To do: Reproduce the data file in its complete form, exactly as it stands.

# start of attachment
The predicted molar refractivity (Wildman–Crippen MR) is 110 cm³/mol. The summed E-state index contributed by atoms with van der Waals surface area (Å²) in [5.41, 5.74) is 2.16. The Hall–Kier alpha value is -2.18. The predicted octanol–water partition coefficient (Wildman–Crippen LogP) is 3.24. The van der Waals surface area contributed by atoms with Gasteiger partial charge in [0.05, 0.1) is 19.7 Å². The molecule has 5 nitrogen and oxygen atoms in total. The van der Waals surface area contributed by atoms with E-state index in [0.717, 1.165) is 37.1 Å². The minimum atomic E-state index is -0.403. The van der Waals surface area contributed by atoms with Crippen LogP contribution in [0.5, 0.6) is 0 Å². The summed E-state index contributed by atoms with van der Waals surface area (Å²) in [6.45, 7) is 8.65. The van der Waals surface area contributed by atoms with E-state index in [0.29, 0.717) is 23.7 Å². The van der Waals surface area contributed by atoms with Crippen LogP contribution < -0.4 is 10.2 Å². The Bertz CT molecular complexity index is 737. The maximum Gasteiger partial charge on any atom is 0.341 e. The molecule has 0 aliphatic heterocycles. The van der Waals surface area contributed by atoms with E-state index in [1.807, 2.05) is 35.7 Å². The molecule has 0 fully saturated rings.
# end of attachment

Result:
The predicted molar refractivity (Wildman–Crippen MR) is 110 cm³/mol. The summed E-state index contributed by atoms with van der Waals surface area (Å²) in [5.41, 5.74) is 2.16. The Hall–Kier alpha value is -2.18. The predicted octanol–water partition coefficient (Wildman–Crippen LogP) is 3.24. The van der Waals surface area contributed by atoms with Gasteiger partial charge in [0.05, 0.1) is 19.7 Å². The molecule has 5 nitrogen and oxygen atoms in total. The van der Waals surface area contributed by atoms with E-state index in [0.717, 1.165) is 37.1 Å². The minimum atomic E-state index is -0.403. The van der Waals surface area contributed by atoms with Crippen LogP contribution in [0.5, 0.6) is 0 Å². The summed E-state index contributed by atoms with van der Waals surface area (Å²) in [6.45, 7) is 8.65. The van der Waals surface area contributed by atoms with E-state index in [0.29, 0.717) is 23.7 Å². The van der Waals surface area contributed by atoms with Crippen LogP contribution < -0.4 is 10.2 Å². The Bertz CT molecular complexity index is 737. The maximum Gasteiger partial charge on any atom is 0.341 e. The molecule has 0 aliphatic heterocycles. The van der Waals surface area contributed by atoms with E-state index in [1.807, 2.05) is 35.7 Å². The molecule has 0 fully saturated rings.